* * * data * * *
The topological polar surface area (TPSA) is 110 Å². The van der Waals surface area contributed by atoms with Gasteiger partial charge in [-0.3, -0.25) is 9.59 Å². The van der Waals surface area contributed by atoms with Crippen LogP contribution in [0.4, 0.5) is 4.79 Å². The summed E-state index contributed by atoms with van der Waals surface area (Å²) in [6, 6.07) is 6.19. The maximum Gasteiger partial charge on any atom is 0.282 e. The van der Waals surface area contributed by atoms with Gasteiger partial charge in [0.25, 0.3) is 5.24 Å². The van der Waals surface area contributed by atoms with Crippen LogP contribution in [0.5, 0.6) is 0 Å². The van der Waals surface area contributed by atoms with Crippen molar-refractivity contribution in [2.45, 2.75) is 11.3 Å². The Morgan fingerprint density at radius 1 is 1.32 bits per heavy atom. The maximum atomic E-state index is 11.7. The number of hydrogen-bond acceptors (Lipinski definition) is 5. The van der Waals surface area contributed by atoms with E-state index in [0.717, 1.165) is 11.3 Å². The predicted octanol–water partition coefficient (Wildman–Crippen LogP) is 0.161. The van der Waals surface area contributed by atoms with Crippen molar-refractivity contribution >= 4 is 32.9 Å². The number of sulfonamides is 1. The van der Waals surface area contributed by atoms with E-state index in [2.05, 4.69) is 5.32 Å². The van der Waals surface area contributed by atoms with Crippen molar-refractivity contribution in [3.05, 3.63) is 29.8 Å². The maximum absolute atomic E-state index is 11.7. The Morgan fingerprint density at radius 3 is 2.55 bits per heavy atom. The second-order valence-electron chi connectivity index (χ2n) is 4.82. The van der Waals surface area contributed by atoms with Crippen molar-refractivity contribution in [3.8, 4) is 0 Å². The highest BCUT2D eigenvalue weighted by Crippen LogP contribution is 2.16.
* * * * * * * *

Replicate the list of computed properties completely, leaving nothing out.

The topological polar surface area (TPSA) is 110 Å². The van der Waals surface area contributed by atoms with Gasteiger partial charge in [-0.3, -0.25) is 9.59 Å². The van der Waals surface area contributed by atoms with Crippen LogP contribution in [0.4, 0.5) is 4.79 Å². The summed E-state index contributed by atoms with van der Waals surface area (Å²) in [6, 6.07) is 6.19. The maximum Gasteiger partial charge on any atom is 0.282 e. The van der Waals surface area contributed by atoms with Gasteiger partial charge in [0.25, 0.3) is 5.24 Å². The van der Waals surface area contributed by atoms with Crippen LogP contribution in [0.5, 0.6) is 0 Å². The van der Waals surface area contributed by atoms with Crippen molar-refractivity contribution in [2.45, 2.75) is 11.3 Å². The Morgan fingerprint density at radius 1 is 1.32 bits per heavy atom. The maximum atomic E-state index is 11.7. The number of hydrogen-bond acceptors (Lipinski definition) is 5. The van der Waals surface area contributed by atoms with E-state index in [0.717, 1.165) is 11.3 Å². The predicted octanol–water partition coefficient (Wildman–Crippen LogP) is 0.161. The van der Waals surface area contributed by atoms with Crippen molar-refractivity contribution >= 4 is 32.9 Å². The number of sulfonamides is 1. The van der Waals surface area contributed by atoms with E-state index in [2.05, 4.69) is 5.32 Å². The van der Waals surface area contributed by atoms with Crippen molar-refractivity contribution in [3.05, 3.63) is 29.8 Å². The maximum absolute atomic E-state index is 11.7. The Morgan fingerprint density at radius 3 is 2.55 bits per heavy atom. The second-order valence-electron chi connectivity index (χ2n) is 4.82. The van der Waals surface area contributed by atoms with Crippen molar-refractivity contribution in [3.8, 4) is 0 Å². The highest BCUT2D eigenvalue weighted by Crippen LogP contribution is 2.16.